Objectively, the Evangelical position seems preposterous. How can we claim that God is holy, but teach that He forgives sin without requiring anything in return? And what leads us to believe that sinners would turn from their wicked ways without fear of punishment as a motivation?
Imagine that a hardened criminal was taken to court. All the evidence proved beyond a doubt that he was guilty, but the judge decided to forgive him. Not only that, but the courts would turn a blind eye to any evil he did in the future. The judge’s pronouncement of innocence would be a legal fiction. It’s doubtful that the man would change his ways just because he was forgiven. If anything, he would become more brazen in his crimes since there would be no fear of consequences.
Add to that the idea that Christ’s righteousness is imputed to sinners, and suddenly our hypothetical criminal is not only forgiven for his crimes, but given the key to the city! Where’s the justice in that? Where lies the motivation for the sinner to change? I will get to these questions soon, but before I do, allow me to show that the concept of external righteousness is taught in scripture.
Let’s start in Romans 4. In this chapter, Paul asks a significant question: when was Abraham justified? Was it before or after he was circumcised? Paul answers that he was justified before circumcision.
If I understand the LDS mindset, your knee-jerk reaction is to argue that circumcision is part of the law of Moses, and therefore the contents of Romans 4 have nothing to do with your faith. But let me remind you that in Abraham’s day, there was no law of Moses. Therefore, the Mosaic law cannot be the subject of this chapter. Rather, Paul is using circumcision to convey a wider question: does obedience justify us before a holy God? The answer is no. Abraham was justified before he did anything to obey God.
In verse 5 Paul drives in this point:
And to him that worketh not, but believeth on him that justifieth the ungodly, his faith is counted for righteousness.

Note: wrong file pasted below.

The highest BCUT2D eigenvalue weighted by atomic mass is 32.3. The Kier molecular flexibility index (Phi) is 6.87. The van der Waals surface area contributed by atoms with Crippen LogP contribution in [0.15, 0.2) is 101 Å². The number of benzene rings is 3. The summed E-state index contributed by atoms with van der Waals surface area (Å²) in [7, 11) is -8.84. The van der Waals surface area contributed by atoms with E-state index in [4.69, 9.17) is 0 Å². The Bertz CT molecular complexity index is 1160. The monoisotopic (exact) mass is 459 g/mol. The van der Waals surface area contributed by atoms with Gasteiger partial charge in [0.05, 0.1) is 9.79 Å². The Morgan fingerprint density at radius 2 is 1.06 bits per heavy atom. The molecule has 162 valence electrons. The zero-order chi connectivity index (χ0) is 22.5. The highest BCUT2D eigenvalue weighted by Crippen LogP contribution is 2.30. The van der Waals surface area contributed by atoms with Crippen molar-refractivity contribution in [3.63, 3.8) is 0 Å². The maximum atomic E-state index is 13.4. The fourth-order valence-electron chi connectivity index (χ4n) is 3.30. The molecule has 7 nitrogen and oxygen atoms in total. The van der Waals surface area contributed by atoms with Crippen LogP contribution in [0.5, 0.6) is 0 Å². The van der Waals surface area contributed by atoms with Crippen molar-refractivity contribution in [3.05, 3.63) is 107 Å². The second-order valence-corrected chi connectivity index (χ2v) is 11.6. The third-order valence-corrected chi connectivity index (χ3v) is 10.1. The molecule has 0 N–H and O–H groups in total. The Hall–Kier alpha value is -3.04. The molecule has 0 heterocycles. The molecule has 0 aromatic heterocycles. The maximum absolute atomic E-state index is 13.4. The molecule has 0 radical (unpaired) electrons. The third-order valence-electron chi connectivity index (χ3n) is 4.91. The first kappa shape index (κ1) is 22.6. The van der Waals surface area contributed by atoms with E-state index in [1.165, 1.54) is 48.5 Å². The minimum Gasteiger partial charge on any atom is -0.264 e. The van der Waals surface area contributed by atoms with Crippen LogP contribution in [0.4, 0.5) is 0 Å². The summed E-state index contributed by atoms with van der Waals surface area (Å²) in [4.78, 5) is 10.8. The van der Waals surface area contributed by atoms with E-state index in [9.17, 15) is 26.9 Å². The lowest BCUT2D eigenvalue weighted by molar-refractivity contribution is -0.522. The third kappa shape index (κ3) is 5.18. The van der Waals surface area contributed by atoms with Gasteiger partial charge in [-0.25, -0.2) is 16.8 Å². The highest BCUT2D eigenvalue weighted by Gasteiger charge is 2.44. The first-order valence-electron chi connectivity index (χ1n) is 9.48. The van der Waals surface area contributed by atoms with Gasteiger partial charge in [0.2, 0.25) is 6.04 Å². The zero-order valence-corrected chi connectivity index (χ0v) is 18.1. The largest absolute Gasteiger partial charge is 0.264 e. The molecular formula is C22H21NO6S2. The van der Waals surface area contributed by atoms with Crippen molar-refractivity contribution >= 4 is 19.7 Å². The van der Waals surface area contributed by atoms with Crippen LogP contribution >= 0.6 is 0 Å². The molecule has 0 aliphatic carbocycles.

Here, Paul makes three claims that refute the idea that faith is an action verb that includes works. First, he deconstructs faith down to its basic elements. Belief and an absence of work are described as the genetic makeup of faith. Second, faith is described as being the catalyst for one to become righteous. And third, he makes the shocking statement that God justifies the ungodly.
Paul doesn’t only equate an absence of works to faith, he also attributes it to grace. In Romans 11:6 he states:
And if by grace, then it is no more of works: otherwise grace is no more grace.
Just as oxygen becomes water with the addition of hydrogen, and drowns us instead of providing breath, so too are faith and grace changed with the addition of works. They are contaminated so they bring us death instead of life.
But what about James chapter 2? Doesn’t it teach that faith without works is dead?
Yes, it does, but that doesn’t mean faith and works are conjoined. The body and spirit work together to do amazing things, but even paired they remain autonomous entities. Otherwise the spirit could not depart from the body.
So James is not saying faith doesn’t exist without works. Doing so would contradict Paul’s statement that justification precedes works. Rather, James is explaining that works are evidence that someone has faith. Think of a tree. Isn’t the presence of fruit proof that the tree is alive? And didn’t that tree have to be alive to produce that fruit in the first place? This is the relationship between faith and works in Protestant theology.